Safety and efficacy of second-generation drug-eluting stents compared with bare-metal stents: An updated meta-analysis and regression of 9 randomized clinical trials.
Clin Cardiol. 2018 Jan;41(1):151-158
Authors: Mahmoud AN, Shah NH, Elgendy IY, Agarwal N, Elgendy AY, Mentias A, Barakat AF, Mahtta D, David Anderson R, Bavry AA
The efficacy of second-generation drug-eluting stents (DES; eg, everolimus and zotarolimus) compared with bare-metal stents (BMS) in patients undergoing percutaneous coronary intervention was challenged recently by new evidence from large clinical trials. Thus, we aimed to conduct an updated systematic review and meta-analysis of randomized clinical trials (RCTs) evaluating the efficacy and safety of second-generation DES compared with BMS. Electronic databases were systematically searched for all RCTs comparing second-generation DES with BMS and reporting clinical outcomes. The primary efficacy outcome was major adverse cardiac events (MACE); the primary safety outcome was definite stent thrombosis. The DerSimonian and Laird method was used for estimation of summary risk ratios (RR). A total of 9 trials involving 17 682 patients were included in the final analysis. Compared with BMS, second-generation DES were associated with decreased incidence of MACE (RR: 0.78, 95% confidence interval [CI]: 0.69-0.88), driven by the decreased incidence of myocardial infarction (MI) (RR: 0.67, 95% CI: 0.48-0.95), target-lesion revascularization (RR: 0.47, 95% CI: 0.42-0.53), definite stent thrombosis (RR: 0.57, 95% CI: 0.41-0.78), and definite/probable stent thrombosis (RR: 0.54, 95% CI: 0.38-0.80). The incidence of all-cause mortality was similar between groups (RR: 0.94, 95% CI: 0.79-1.10). Meta-regression showed lower incidences of MI with DES implantation in elderly and diabetic patients (P = 0.026 and P < 0.0001, respectively). Compared with BMS, second-generation DES appear to be associated with a lower incidence of MACE, mainly driven by lower rates of target-lesion revascularization, MI, and stent thrombosis. However, all-cause mortality appears similar between groups.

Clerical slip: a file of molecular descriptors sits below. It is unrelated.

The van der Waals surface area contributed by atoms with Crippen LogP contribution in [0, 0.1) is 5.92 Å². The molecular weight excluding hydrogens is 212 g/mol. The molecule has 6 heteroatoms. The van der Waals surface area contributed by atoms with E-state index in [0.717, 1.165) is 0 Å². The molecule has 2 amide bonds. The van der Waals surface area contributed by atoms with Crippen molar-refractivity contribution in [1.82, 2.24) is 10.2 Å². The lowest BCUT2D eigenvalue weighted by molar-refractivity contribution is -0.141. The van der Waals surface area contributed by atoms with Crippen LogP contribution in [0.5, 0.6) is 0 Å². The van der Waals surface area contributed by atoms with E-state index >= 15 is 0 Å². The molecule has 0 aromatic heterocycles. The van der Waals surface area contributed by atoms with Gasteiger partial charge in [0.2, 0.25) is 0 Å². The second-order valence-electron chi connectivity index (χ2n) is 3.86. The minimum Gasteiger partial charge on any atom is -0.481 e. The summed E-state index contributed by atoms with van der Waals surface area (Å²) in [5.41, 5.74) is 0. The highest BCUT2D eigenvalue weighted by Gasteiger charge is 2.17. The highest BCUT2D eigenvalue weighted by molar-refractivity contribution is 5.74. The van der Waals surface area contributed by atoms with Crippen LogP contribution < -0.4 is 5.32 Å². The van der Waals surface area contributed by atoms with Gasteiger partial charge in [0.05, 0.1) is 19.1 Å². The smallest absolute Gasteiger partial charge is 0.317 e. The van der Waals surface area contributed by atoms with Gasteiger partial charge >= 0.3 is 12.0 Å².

PMID: 29369375 [PubMed - in process]